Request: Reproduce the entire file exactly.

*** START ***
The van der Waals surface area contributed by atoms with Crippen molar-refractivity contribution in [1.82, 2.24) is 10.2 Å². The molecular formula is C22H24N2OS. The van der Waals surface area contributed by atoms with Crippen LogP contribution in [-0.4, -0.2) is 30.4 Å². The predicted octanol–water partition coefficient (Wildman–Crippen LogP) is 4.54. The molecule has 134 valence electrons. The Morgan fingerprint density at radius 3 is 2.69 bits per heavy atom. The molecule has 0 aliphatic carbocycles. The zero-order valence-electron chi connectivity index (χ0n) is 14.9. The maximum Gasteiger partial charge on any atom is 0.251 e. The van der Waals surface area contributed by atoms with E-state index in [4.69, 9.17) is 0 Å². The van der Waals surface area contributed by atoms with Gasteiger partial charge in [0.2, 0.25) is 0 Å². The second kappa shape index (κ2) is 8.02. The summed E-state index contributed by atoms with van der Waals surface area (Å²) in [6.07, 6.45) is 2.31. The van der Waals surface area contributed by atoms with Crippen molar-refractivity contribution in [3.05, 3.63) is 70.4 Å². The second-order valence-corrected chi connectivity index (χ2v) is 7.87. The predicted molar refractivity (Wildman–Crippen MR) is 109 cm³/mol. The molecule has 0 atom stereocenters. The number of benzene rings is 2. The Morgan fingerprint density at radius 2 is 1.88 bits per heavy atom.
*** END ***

The van der Waals surface area contributed by atoms with Crippen molar-refractivity contribution in [1.82, 2.24) is 10.2 Å². The molecular formula is C22H24N2OS. The van der Waals surface area contributed by atoms with Crippen LogP contribution in [-0.4, -0.2) is 30.4 Å². The predicted octanol–water partition coefficient (Wildman–Crippen LogP) is 4.54. The molecule has 134 valence electrons. The Morgan fingerprint density at radius 3 is 2.69 bits per heavy atom. The molecule has 0 aliphatic carbocycles. The zero-order valence-electron chi connectivity index (χ0n) is 14.9. The maximum Gasteiger partial charge on any atom is 0.251 e. The van der Waals surface area contributed by atoms with E-state index in [4.69, 9.17) is 0 Å². The van der Waals surface area contributed by atoms with Gasteiger partial charge in [0.2, 0.25) is 0 Å². The second kappa shape index (κ2) is 8.02. The summed E-state index contributed by atoms with van der Waals surface area (Å²) in [6.07, 6.45) is 2.31. The van der Waals surface area contributed by atoms with Crippen molar-refractivity contribution in [3.05, 3.63) is 70.4 Å². The second-order valence-corrected chi connectivity index (χ2v) is 7.87. The predicted molar refractivity (Wildman–Crippen MR) is 109 cm³/mol. The molecule has 0 atom stereocenters. The number of benzene rings is 2. The Morgan fingerprint density at radius 2 is 1.88 bits per heavy atom.